Fortunately, the deep learning research community largely conducts research openly, embracing open-review platforms like arxiv and publishing open source software. Additionally, libraries wrapping machine learning functionality into creative coding toolkits like openFrameworks provide an avenue for artists to probe deeper.


images of animals clustered in 2D using openframeworks libraries ofxCcv and ofxTSNE

But the fact that tools are open source does not mean the public understands what those tools entail. Along the journey from initial scientific research and to mass deployment of machine intelligence, artists can help illuminate the gap, providing accessible and engaging cultural metaphors which are more readily understandable than the layers of abstraction in pure research. The machine metaphor has been successful in the past, helping to popularize computer vision in the context of interactive installations, celebrating its playful side while simultaneously raising caution about its lesser known properties. If present trends continue into the near future, machine intelligence could follow a similar path.

- Gene Kogan

Read more

Feb 18, 2016 · interview
Feb 3, 2016 · post

Latest posts

Sep 22, 2021 · post

Automatic Summarization from TextRank to Transformers

by Melanie Beck · Automatic summarization is a task in which a machine distills a large amount of data into a subset (the summary) that retains the most relevant and important information from the whole. While traditionally applied to text, automatic summarization can include other formats such as images or audio. In this article we’ll cover the main approaches to automatic text summarization, talk about what makes for a good summary, and introduce Summarize. – a summarization prototype we built that showcases several automatic summarization techniques. more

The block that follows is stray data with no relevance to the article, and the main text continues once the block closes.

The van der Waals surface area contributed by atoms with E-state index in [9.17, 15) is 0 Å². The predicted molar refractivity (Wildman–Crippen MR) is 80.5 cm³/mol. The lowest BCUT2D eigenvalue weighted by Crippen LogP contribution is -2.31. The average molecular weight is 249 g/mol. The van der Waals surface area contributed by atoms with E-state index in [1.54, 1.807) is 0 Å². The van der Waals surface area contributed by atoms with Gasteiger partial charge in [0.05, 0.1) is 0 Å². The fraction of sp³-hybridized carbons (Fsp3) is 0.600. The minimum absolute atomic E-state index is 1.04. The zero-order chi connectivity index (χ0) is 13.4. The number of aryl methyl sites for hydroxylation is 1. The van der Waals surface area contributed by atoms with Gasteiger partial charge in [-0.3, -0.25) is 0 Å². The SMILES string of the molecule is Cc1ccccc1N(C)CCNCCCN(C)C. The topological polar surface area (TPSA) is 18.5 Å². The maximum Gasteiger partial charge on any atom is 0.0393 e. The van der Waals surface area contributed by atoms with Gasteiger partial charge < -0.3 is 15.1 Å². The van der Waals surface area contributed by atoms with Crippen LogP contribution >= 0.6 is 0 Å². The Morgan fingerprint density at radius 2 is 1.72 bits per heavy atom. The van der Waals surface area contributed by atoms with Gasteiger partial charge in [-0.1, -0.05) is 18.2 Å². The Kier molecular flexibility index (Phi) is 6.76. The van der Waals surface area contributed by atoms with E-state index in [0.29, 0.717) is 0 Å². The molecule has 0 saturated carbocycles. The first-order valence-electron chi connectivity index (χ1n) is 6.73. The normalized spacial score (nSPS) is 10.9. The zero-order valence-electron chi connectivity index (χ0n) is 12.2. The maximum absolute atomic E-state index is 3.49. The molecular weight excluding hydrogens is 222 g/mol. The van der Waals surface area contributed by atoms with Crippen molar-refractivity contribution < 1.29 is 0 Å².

Sep 21, 2021 · post

Extractive Summarization with Sentence-BERT

by Victor Dibia · In extractive summarization, the task is to identify a subset of text (e.g., sentences) from a document that can then be assembled into a summary. Overall, we can treat extractive summarization as a recommendation problem. That is, given a query, recommend a set of sentences that are relevant. The query here is the document, relevance is a measure of whether a given sentence belongs in the document summary. How we go about obtaining this measure of relevance varies (a common dilemma for any recommendation system). more
Sep 20, 2021 · post

How (and when) to enable early stopping for Gensim's Word2Vec

by Melanie Beck · The Gensim library is a staple of the NLP stack. While it primarily focuses on topic modeling and similarity for documents, it also supports several word embedding algorithms, including what is likely the best-known implementation of Word2Vec. Word embedding models like Word2Vec use unlabeled data to learn vector representations for each token in a corpus. These embeddings can then be used as features in myriad downstream tasks such as classification, clustering, or recommendation systems. more
Jul 7, 2021 · post

Exploring Multi-Objective Hyperparameter Optimization